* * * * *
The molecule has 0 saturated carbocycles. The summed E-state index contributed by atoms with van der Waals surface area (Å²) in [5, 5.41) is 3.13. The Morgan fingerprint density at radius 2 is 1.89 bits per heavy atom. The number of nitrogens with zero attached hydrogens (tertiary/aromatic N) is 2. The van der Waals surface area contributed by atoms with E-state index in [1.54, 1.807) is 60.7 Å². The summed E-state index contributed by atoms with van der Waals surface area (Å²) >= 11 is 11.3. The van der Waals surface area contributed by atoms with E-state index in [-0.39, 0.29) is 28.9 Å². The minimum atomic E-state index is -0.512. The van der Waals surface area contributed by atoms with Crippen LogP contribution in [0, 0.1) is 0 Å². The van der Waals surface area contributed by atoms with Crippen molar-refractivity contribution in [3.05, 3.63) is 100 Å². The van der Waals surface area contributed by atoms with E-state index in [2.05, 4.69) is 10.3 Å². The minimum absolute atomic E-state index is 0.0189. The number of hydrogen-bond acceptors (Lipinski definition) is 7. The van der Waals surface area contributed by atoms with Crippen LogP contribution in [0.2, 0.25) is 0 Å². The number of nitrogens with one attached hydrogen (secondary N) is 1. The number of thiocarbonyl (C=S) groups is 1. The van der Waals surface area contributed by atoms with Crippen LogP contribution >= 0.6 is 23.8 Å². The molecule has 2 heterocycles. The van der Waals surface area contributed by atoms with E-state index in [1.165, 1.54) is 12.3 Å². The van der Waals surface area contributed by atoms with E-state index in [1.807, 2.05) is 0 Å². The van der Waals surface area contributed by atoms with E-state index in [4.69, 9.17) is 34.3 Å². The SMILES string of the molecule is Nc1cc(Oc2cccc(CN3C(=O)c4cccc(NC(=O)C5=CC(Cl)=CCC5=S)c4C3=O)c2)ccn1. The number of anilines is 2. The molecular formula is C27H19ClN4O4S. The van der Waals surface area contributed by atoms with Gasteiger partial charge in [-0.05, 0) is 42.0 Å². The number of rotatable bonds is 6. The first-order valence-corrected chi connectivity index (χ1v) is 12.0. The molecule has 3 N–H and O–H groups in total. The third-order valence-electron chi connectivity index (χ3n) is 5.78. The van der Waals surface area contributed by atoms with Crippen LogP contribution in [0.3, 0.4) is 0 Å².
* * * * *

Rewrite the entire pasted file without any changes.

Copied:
The molecule has 0 saturated carbocycles. The summed E-state index contributed by atoms with van der Waals surface area (Å²) in [5, 5.41) is 3.13. The Morgan fingerprint density at radius 2 is 1.89 bits per heavy atom. The number of nitrogens with zero attached hydrogens (tertiary/aromatic N) is 2. The van der Waals surface area contributed by atoms with E-state index in [1.54, 1.807) is 60.7 Å². The summed E-state index contributed by atoms with van der Waals surface area (Å²) >= 11 is 11.3. The van der Waals surface area contributed by atoms with E-state index in [-0.39, 0.29) is 28.9 Å². The minimum atomic E-state index is -0.512. The van der Waals surface area contributed by atoms with Crippen LogP contribution in [0, 0.1) is 0 Å². The van der Waals surface area contributed by atoms with Crippen molar-refractivity contribution in [3.05, 3.63) is 100 Å². The van der Waals surface area contributed by atoms with E-state index in [2.05, 4.69) is 10.3 Å². The minimum absolute atomic E-state index is 0.0189. The number of hydrogen-bond acceptors (Lipinski definition) is 7. The van der Waals surface area contributed by atoms with Crippen LogP contribution in [0.2, 0.25) is 0 Å². The number of nitrogens with one attached hydrogen (secondary N) is 1. The number of thiocarbonyl (C=S) groups is 1. The van der Waals surface area contributed by atoms with Crippen LogP contribution >= 0.6 is 23.8 Å². The molecule has 2 heterocycles. The van der Waals surface area contributed by atoms with E-state index in [1.165, 1.54) is 12.3 Å². The van der Waals surface area contributed by atoms with E-state index in [1.807, 2.05) is 0 Å². The van der Waals surface area contributed by atoms with E-state index in [4.69, 9.17) is 34.3 Å². The SMILES string of the molecule is Nc1cc(Oc2cccc(CN3C(=O)c4cccc(NC(=O)C5=CC(Cl)=CCC5=S)c4C3=O)c2)ccn1. The number of anilines is 2. The molecular formula is C27H19ClN4O4S. The van der Waals surface area contributed by atoms with Gasteiger partial charge in [-0.05, 0) is 42.0 Å². The number of rotatable bonds is 6. The first-order valence-corrected chi connectivity index (χ1v) is 12.0. The molecule has 3 N–H and O–H groups in total. The third-order valence-electron chi connectivity index (χ3n) is 5.78. The van der Waals surface area contributed by atoms with Crippen LogP contribution in [0.3, 0.4) is 0 Å².